Referring to a judgment of 9 November 2017 (Tünkers France and Tünkers Maschinenbau (C-641/16)), the ECJ reaffirmed its case law regarding the interaction and completeness of the Brussels I Regulation and the European Insolvency Regulation. The court then referred to the criteria that had been developed (namely, immediacy and close connection) for the classification of claims under the scope exception set out in Article 1(2)(b) of the Brussels I Regulation, which was then applied to the case at hand.

With regard to the criterion of immediacy, the ECJ first elaborated on the actual origin and cause of the claim for damages. The court highlighted that the underlying legal action concerned only the defendants' voting behaviour in their capacity as creditors' committee members. Therefore, the defendants exercised a function that originated from the special regulations for insolvency proceedings. The claim for damages was therefore an immediate and inseparable consequence of the existing restructuring proceedings. The action at hand found its legal grounding in the special rules of national insolvency law, through which it had satisfied the criterion of immediacy.

Finally, the ECJ confirmed the existence of a close connection. The question of liability depended (in particular) on the extent of creditors' committee member obligations. These were determined by the insolvency proceedings and their development.


The ECJ's decision is convincing. It clarifies that creditors' committee member activities are inseparably linked with insolvency proceedings and their effects. Although the case at hand viewed the creditors' committee as compulsory, the same should also apply to members of a voluntary creditors' committee. While the Austrian Supreme Court – in consideration of Slovakian law – had classified the damage claims as tortious, the ECJ's decision also applies to the voting behaviour of a creditors' committee in insolvency proceedings in other jurisdictions.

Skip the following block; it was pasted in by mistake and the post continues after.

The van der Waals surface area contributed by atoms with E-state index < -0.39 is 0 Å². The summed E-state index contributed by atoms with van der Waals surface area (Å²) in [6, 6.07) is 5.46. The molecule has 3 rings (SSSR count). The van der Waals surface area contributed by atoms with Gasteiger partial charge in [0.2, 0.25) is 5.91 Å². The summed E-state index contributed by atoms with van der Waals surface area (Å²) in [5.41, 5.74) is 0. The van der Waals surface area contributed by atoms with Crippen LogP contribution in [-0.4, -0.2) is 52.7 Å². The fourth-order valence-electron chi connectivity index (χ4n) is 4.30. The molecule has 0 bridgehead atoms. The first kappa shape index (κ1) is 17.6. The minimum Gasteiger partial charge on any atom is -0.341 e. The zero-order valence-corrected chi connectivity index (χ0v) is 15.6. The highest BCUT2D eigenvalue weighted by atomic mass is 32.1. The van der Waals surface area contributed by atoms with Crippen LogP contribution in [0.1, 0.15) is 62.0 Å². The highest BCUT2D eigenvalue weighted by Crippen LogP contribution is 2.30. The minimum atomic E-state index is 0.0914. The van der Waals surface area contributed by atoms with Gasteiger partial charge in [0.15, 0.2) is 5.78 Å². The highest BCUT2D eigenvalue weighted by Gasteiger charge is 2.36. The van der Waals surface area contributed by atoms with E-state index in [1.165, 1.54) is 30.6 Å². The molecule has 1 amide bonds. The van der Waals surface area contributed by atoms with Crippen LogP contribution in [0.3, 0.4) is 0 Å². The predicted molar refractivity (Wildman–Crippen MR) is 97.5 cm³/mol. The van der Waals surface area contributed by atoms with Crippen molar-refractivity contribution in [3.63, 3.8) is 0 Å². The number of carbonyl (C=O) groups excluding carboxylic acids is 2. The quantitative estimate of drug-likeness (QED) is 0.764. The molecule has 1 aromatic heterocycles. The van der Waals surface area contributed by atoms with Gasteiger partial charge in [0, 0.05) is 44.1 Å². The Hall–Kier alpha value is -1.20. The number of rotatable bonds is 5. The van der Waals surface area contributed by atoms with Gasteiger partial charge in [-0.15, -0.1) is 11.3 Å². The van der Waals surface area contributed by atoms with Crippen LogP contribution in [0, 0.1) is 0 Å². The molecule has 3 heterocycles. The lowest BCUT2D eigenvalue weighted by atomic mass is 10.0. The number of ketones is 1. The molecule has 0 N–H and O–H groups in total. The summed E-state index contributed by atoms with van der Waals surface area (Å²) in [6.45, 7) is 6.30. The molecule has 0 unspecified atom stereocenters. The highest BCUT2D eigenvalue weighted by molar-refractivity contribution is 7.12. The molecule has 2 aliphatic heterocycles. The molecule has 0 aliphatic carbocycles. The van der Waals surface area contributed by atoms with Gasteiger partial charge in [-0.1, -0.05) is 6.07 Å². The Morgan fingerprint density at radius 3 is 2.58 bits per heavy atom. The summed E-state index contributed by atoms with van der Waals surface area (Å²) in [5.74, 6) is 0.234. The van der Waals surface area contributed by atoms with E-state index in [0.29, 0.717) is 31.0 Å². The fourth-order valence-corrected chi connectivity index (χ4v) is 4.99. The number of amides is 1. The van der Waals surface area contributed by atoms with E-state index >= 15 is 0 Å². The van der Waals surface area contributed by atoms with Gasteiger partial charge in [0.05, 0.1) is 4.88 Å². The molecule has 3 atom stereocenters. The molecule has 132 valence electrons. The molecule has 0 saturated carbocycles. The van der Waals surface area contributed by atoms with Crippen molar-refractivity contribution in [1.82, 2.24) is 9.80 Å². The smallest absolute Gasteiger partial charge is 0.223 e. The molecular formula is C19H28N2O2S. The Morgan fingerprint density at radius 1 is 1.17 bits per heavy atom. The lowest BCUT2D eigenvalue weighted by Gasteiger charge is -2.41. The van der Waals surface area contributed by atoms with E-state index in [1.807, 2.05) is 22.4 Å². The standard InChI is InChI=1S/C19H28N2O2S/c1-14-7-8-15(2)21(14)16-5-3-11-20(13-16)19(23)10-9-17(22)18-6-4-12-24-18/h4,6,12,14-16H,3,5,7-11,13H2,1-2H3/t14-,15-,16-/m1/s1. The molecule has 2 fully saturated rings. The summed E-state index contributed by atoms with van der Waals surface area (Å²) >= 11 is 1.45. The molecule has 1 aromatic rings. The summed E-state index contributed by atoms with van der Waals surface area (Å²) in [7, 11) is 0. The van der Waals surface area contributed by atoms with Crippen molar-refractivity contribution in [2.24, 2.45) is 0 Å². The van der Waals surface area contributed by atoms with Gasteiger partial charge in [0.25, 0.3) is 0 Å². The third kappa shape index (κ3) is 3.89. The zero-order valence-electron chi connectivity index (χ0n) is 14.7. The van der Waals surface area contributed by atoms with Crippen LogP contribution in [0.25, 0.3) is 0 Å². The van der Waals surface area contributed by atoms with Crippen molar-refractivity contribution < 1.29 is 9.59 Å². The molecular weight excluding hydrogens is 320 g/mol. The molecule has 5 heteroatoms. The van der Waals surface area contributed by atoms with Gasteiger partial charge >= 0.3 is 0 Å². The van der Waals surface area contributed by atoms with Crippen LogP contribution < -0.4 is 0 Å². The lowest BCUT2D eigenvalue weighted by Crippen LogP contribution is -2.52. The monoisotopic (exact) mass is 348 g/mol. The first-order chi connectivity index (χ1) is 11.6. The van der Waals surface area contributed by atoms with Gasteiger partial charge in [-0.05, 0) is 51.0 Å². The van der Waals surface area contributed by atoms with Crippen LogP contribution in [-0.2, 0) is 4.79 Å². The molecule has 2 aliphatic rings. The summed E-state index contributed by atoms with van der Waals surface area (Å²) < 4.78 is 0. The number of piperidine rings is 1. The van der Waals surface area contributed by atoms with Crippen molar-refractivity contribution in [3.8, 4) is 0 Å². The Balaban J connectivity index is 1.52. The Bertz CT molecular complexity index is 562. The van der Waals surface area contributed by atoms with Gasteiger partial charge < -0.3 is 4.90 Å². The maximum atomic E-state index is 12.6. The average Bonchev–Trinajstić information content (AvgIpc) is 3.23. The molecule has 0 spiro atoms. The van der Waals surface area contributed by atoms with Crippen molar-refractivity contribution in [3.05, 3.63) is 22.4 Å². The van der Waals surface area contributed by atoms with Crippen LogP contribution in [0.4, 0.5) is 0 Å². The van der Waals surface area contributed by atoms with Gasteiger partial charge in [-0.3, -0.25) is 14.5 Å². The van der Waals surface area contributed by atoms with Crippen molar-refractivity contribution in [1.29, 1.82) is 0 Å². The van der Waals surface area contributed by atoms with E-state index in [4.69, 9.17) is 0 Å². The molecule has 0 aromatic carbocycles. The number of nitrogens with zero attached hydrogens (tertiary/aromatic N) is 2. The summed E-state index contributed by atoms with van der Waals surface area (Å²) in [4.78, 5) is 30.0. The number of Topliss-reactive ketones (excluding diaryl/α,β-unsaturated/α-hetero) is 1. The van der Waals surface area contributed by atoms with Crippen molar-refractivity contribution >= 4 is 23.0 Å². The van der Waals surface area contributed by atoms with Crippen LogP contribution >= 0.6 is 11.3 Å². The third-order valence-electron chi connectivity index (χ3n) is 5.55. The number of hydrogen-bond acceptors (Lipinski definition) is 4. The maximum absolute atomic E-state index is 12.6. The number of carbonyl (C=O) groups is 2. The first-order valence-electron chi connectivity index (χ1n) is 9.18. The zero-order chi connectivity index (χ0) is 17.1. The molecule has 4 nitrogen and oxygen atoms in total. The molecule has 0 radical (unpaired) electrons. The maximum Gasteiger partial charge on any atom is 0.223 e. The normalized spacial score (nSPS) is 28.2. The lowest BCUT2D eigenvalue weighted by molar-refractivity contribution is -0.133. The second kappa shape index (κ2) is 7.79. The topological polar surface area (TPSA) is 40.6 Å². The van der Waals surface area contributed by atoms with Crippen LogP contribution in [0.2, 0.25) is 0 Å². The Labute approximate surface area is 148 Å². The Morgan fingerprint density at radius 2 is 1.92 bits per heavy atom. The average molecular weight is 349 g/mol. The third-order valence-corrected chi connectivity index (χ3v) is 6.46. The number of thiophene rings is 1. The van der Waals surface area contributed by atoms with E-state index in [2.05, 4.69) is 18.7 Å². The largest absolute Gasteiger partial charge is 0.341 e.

Overall, the decision confirms the existing legal situation. The ECJ took the opportunity to reaffirm its established case law and held that even when considering Article 6(1) of the new European Insolvency Regulation, the existing case law need not be reviewed in future.

Further, Article 6(1) of the new European Insolvency Regulation governs only matters of an international jurisdiction. Therefore, situations may arise where national courts have international jurisdictions, but national regulations regarding territorial jurisdiction are missing.

For further information on this topic please contact Stefan Sax or Martin Jawansky at Clifford Chance LLP by telephone (+49 69 7199 01) or email ( or The Clifford Chance website can be accessed at